Jim Harbaugh is a great coach. The Cleveland Browns are in need of one. Let’s make a deal! A trade with the 49ers for Harbaugh was proposed, but will it actually happen? And is trading for a coach hitting below the belt? Dan Salem and Todd Salem debate a world of open-ended trades in part one of this week’s TD Sports Debate. Two brothers from New York yell, scream and debate the NFL and sports.
The Cleveland Browns want Jim Harbaugh as their coach. This is not news; more than half the teams in the NFL would love to have him in charge, on the sidelines on Sundays. What blows me away is the idea of a coach being traded. This is news! The Cleveland Browns had the balls, the gusto, to offer a trade to the San Francisco 49ers for their head coach.
I wish I’d been in the room when the 49ers’ front office got the phone call. It definitely went something like this: “Yes hello, I’d like to speak with the general manager of the San Francisco 49ers. Oh that’s you, well great. I’m calling from the Cleveland Browns and I have a trade offer to propose… No we are not offering Josh Gordon… No, not McGahee either… Yes I’m aware no one wants Jason Campbell. I’m calling to relieve you of the headache that is Jim Harbaugh. We’re prepared to make a hefty offer, money and draft picks, to take the headstrong coach off your hands… Don’t laugh at me… Hello? …. I think they hung up.”
I enjoyed that very much. The Cleveland Browns have reached a new low that I didn’t think was possible. I must commend them for at least asking, because if you don’t ask then the answer is always no. But in this case the answer was going to be no regardless and now they look stupid. It’s not like they asked for a winning coach, coming off a poor season, who is nearing the end of his contract. Harbaugh led the 49ers to three straight NFC Championship games. He was in the Super Bowl just a season prior. Of course the Browns want him and of course they can’t have him!
What’s your take on this mess? I have my own feelings on trading for a coach, but we have to clear the stinky brown air that Cleveland filled with its moronic trade offer first.
I think there are many more sides to this story than you realize.
First of all, we are not quite sure the logistics of what went down. Conflicting reports have come out stating that a trade was in fact agreed upon between Cleveland and San Francisco. We have also heard San Fran brass deny that any trade talk even occurred, even while Browns ownership confirmed the discussions. And then there’s Jim Harbaugh and his whole role in this. His contract does run out soon, I believe after next season, so he may be looking for an extension that isn’t coming or may even want to coach elsewhere.
From what I can gather, there are three sides to this. The first of which, Cleveland’s side, is patently obvious. They needed a new head coach so they attempted to acquire one of the best in the league. You hinted at this desire in your fake phone call. However, I am torn on the soundness of the reasoning behind it.
Is attempting to acquire another team’s head coach really a new low? It has happened before with Jon Gruden. Gruden led the Oakland Raiders to some playoff success before being dealt away to the Tampa Bay Buccaneers following Tony Dungy’s reign. The Bucs gave up a lot (A LOT) for Gruden’s services, but he led them to a Super Bowl title the very next season. So it hardly seemed like a raw deal. Yet I have some trouble attempting to quantify what a head coach is worth on the trade market. The situation simply does not come up very often. And apparently, the NFL attempted to outlaw the practice briefly after that very Gruden trade went down.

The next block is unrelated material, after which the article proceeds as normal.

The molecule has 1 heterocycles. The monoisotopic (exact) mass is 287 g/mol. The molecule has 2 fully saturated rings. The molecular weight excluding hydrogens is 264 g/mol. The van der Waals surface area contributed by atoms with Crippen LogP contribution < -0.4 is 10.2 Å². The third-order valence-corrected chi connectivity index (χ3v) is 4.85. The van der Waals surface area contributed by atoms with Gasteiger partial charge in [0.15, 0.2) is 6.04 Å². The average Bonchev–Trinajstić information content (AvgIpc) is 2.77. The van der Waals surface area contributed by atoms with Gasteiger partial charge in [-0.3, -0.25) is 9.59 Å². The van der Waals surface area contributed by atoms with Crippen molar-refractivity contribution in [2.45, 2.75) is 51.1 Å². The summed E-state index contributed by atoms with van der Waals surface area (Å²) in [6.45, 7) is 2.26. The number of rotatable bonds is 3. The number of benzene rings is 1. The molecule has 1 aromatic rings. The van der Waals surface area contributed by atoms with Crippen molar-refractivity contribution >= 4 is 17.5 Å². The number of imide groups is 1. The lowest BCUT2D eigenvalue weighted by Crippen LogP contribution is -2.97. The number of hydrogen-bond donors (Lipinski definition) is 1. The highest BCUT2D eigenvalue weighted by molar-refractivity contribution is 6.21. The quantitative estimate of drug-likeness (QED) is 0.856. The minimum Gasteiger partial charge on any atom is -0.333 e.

When you think of an NFL franchise, the two most valuable pieces everyone always points to are the starting quarterback and the head coach. This is inarguable. Offseason coaching changes often improve teams with exactly the same roster as the previous regime. So wouldn’t it follow suit that trading for one of the best coaches in the league (which everyone seems to agree Harbaugh is) would be comparable to trading for one of the best quarterbacks?
If that is the case, Cleveland would have had to give up multiple first round picks and multiple later picks in a trade with the 49ers. That seems exorbitant and yet, here is the haul St. Louis got when trading the pick that would be Robert Griffin III to Washington: three first-round picks and a second-round pick. And here is what Oakland got from Tampa for Gruden way back when: two first-round picks, two second-round picks and cash.
Both of those comps seem like an awful lot to give up for someone who doesn’t even suit up. But how much better would the Browns be with Harbaugh on the sidelines? They already have a good defense. They have some Pro Bowl level players on both sides of the ball. I personally like Brian Hoyer, but it obviously remains to be seen whether he can come back and be a full-time starter at quarterback. But there is no denying that Cleveland would have been better last year had Jim Harbaugh been its coach. The exact number of games is impossible to know, but “multiple games better” seems like a nice place to start.
If that is the case and a team improves by a few wins by making a drastic improvement at the head coach position, then what is a fair return? It feels as though numerous, high draft picks should be a baseline offer. If not for the uncertainty and craziness on the sidelines for Cleveland (and in upper management for that matter), they seem like a fair bet to win the AFC North in the next season or two.
Looking at it from that vantage point, it almost seems silly for Cleveland NOT to make an offer for Harbaugh, especially if the supposed cracks in Jim’s and San Francisco’s relationship are true.